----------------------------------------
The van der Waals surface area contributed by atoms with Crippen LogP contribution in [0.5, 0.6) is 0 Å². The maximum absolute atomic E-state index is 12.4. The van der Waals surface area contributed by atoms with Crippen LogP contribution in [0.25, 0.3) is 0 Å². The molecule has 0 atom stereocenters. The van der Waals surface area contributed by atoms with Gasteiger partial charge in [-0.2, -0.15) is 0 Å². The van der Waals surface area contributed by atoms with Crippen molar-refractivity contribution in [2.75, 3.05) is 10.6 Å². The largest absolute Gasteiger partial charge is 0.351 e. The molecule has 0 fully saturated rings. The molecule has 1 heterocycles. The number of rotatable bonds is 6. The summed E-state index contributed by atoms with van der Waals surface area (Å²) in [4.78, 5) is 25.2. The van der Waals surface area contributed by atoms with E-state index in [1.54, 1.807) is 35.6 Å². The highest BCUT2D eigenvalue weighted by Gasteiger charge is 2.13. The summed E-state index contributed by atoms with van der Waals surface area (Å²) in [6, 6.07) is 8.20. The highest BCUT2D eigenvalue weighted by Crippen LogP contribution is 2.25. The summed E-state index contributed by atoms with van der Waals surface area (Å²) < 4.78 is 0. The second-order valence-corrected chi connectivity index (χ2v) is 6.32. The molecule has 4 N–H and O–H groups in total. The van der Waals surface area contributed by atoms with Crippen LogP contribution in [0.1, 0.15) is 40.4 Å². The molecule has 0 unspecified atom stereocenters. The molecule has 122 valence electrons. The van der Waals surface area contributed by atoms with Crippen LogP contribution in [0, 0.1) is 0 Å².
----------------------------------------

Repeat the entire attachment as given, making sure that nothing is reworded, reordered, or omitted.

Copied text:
The van der Waals surface area contributed by atoms with Crippen LogP contribution in [0.5, 0.6) is 0 Å². The maximum absolute atomic E-state index is 12.4. The van der Waals surface area contributed by atoms with Crippen LogP contribution in [0.25, 0.3) is 0 Å². The molecule has 0 atom stereocenters. The van der Waals surface area contributed by atoms with Gasteiger partial charge in [-0.2, -0.15) is 0 Å². The van der Waals surface area contributed by atoms with Crippen molar-refractivity contribution in [2.75, 3.05) is 10.6 Å². The largest absolute Gasteiger partial charge is 0.351 e. The molecule has 0 fully saturated rings. The molecule has 1 heterocycles. The number of rotatable bonds is 6. The summed E-state index contributed by atoms with van der Waals surface area (Å²) in [4.78, 5) is 25.2. The van der Waals surface area contributed by atoms with E-state index in [1.54, 1.807) is 35.6 Å². The highest BCUT2D eigenvalue weighted by Gasteiger charge is 2.13. The summed E-state index contributed by atoms with van der Waals surface area (Å²) in [6, 6.07) is 8.20. The highest BCUT2D eigenvalue weighted by Crippen LogP contribution is 2.25. The summed E-state index contributed by atoms with van der Waals surface area (Å²) < 4.78 is 0. The second-order valence-corrected chi connectivity index (χ2v) is 6.32. The molecule has 4 N–H and O–H groups in total. The van der Waals surface area contributed by atoms with Crippen LogP contribution in [0.1, 0.15) is 40.4 Å². The molecule has 0 unspecified atom stereocenters. The molecule has 122 valence electrons. The van der Waals surface area contributed by atoms with Crippen LogP contribution in [0, 0.1) is 0 Å².